Shopping for NYC dance schools just got easier...

Photo: dancer Jacqueline Schiller, photographed by Erin Baiano for the French Académie of Ballet



On Wednesday and Thursday, the Ailey Theater hosted the NYC Festival of Dance Schools, presented by master ballet teacher and former ABT and NYCB dancer Kat Wildish. The program gave pre-professional dancers in the tri-state area a chance to showcase their blossoming talent and to log some essential stage time. More than that, however, it gave dance students in the audience a chance to see the spectrum of high-quality training available to them in a city where the number of choices can be paralyzing. (Just try ordering Chinese food online...)


Dancers from Art of Dance in Chester, New Jersey, performed tightly rehearsed contemporary ensemble pieces that were clearly competition-ready. The French Académie of Ballet performed two pointe pieces—one strictly classical and the other more contemporary, showing off their versatile ballet training.  Valentina Kozlova's Dance Conservatory brought an East Indian-influenced contemporary ensemble piece, followed later by a classical solo variation. Students from the Staten Island Ballet, Vicky Simegiatos Performing Arts Center, Ballet des Amériques and hip-hop dancers from the Ailey Teen Extension also performed, combining wide ranges of talent in their pieces.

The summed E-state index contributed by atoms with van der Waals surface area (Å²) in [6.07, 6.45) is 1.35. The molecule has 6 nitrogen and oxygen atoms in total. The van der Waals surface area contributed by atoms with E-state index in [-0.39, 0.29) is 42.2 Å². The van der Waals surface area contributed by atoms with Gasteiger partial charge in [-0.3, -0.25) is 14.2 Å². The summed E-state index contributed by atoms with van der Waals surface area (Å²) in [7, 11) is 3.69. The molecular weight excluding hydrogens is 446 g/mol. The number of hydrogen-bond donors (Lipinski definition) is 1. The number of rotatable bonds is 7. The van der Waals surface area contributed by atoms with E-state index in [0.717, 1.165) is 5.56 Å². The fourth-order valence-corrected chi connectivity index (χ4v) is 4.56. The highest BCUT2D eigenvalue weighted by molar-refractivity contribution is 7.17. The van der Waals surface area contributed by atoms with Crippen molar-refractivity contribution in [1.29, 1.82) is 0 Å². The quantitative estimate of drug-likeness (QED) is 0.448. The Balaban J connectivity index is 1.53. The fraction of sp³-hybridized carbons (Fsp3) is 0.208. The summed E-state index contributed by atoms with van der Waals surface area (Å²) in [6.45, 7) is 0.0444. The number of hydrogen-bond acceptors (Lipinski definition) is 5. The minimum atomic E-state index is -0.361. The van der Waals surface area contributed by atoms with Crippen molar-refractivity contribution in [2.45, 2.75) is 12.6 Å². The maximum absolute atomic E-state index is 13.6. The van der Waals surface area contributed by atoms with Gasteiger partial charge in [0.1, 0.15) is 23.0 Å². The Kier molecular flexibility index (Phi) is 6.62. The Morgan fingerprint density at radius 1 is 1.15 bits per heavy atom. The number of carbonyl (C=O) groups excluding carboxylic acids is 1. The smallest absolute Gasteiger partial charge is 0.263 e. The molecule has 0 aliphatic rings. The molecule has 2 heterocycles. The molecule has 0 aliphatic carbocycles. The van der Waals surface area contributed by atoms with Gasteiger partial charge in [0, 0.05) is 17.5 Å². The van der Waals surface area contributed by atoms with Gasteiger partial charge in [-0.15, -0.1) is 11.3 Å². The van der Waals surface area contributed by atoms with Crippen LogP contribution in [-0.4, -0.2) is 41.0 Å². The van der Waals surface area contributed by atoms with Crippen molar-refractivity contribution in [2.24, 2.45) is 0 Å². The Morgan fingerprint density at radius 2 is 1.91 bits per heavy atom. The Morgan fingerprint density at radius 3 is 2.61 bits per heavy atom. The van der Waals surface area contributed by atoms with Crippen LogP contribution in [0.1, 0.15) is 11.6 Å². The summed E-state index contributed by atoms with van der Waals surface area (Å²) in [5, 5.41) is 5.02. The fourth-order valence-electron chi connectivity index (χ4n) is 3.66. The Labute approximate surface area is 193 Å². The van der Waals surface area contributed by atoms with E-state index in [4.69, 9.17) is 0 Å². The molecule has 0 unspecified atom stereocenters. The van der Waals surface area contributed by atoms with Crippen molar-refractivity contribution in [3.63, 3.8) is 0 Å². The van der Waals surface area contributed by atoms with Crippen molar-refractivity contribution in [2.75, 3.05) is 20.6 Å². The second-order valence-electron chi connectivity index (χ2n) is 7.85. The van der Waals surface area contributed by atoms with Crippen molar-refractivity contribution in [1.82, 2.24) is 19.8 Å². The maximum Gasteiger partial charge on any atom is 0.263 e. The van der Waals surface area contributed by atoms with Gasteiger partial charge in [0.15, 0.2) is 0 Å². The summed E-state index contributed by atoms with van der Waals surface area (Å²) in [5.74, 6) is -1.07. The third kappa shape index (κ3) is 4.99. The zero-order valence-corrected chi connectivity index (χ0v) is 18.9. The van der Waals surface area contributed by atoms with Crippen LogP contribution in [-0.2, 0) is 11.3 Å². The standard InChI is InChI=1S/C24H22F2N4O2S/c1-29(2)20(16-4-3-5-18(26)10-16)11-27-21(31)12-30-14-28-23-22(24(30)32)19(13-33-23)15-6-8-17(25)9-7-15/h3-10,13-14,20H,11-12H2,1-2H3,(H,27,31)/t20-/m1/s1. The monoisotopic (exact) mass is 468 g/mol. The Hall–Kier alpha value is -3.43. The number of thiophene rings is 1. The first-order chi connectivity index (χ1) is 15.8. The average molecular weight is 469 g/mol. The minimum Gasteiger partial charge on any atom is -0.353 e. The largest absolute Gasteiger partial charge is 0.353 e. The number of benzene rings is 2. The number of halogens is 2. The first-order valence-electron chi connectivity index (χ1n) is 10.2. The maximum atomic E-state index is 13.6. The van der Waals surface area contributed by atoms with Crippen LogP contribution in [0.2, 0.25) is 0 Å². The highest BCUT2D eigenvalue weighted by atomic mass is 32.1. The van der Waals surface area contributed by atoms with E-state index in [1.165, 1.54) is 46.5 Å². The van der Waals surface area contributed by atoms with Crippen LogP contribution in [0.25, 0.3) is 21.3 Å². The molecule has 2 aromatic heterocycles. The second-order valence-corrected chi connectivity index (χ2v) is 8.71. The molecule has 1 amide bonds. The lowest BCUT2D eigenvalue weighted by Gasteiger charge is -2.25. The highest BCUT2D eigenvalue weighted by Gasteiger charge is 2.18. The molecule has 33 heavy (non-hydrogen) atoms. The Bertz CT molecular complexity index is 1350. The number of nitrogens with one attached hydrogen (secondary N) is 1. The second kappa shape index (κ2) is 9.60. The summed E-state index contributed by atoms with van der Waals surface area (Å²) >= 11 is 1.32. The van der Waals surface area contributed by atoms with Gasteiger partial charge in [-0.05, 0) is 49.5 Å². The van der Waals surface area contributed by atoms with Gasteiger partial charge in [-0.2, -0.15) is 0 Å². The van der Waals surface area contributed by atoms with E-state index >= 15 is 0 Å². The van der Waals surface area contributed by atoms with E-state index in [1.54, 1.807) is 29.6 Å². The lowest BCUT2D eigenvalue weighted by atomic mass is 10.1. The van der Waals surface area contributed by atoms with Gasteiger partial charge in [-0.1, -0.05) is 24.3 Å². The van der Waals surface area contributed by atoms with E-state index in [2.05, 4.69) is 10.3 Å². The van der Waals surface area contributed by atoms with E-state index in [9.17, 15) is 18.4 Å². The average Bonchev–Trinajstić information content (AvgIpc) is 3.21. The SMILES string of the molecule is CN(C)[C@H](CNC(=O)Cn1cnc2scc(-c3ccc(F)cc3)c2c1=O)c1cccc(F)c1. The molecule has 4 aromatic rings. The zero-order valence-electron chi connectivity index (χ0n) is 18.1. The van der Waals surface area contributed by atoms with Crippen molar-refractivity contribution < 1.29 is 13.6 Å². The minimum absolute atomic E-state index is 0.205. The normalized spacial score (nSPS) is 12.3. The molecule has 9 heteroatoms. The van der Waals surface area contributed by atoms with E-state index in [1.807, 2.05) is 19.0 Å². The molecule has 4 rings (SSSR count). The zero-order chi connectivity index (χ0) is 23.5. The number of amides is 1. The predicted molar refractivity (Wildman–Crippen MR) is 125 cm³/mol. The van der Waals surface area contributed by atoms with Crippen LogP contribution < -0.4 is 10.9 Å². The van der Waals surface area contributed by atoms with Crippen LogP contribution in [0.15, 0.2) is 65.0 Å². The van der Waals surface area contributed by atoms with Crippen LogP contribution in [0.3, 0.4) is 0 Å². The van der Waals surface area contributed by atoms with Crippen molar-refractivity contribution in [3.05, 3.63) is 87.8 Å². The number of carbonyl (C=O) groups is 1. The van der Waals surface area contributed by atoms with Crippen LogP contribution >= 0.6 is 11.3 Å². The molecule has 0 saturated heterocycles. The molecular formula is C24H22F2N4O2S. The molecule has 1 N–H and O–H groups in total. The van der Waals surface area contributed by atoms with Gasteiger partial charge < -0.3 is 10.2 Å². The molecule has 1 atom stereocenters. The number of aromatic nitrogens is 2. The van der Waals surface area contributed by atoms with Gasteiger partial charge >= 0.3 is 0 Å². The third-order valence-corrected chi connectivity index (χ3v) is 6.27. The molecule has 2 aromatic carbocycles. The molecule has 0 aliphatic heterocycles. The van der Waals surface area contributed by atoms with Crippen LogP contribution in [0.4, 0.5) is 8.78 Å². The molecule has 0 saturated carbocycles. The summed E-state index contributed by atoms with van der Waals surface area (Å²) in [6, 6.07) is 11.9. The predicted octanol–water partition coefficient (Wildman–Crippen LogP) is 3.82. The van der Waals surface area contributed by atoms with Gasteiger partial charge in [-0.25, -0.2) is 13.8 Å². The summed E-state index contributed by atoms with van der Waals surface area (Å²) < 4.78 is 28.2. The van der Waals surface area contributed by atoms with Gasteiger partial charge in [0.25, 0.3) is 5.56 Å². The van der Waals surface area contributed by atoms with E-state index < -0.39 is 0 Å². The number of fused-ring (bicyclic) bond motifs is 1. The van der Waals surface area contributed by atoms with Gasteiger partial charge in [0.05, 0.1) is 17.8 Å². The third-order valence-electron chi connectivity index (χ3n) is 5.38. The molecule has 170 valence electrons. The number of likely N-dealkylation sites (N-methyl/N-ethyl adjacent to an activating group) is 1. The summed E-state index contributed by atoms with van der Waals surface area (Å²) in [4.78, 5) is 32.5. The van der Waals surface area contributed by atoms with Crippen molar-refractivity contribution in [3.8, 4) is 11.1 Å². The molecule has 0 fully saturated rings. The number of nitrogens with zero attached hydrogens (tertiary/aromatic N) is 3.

Dance schools often rely on reputation to draw in the next generation of pre-professional talent, but there's nothing like seeing the results in action to really get a feel for the training. Whether looking for a recreational hip hop program, a competition team or classical Vaganova training, students can see, first-hand, the wide range of NYC's training opportunities at the Festival of Dance Schools.



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Movement was more than a metaphor for the fight for women's suffrage—dancers played a real role, most notably Florence Fleming Noyes, who performed her riveting solo Dance of Freedom in 1914 to embody the struggle for women's rights.

This fall, Middle Tennessee State University director of dance Meg Brooker is reconstructing Dance of Freedom on 11 of her students. A Noyes Rhythm teacher and an Isadora Duncan scholar, Brooker is passionate about bringing historic dance practices into a contemporary context.

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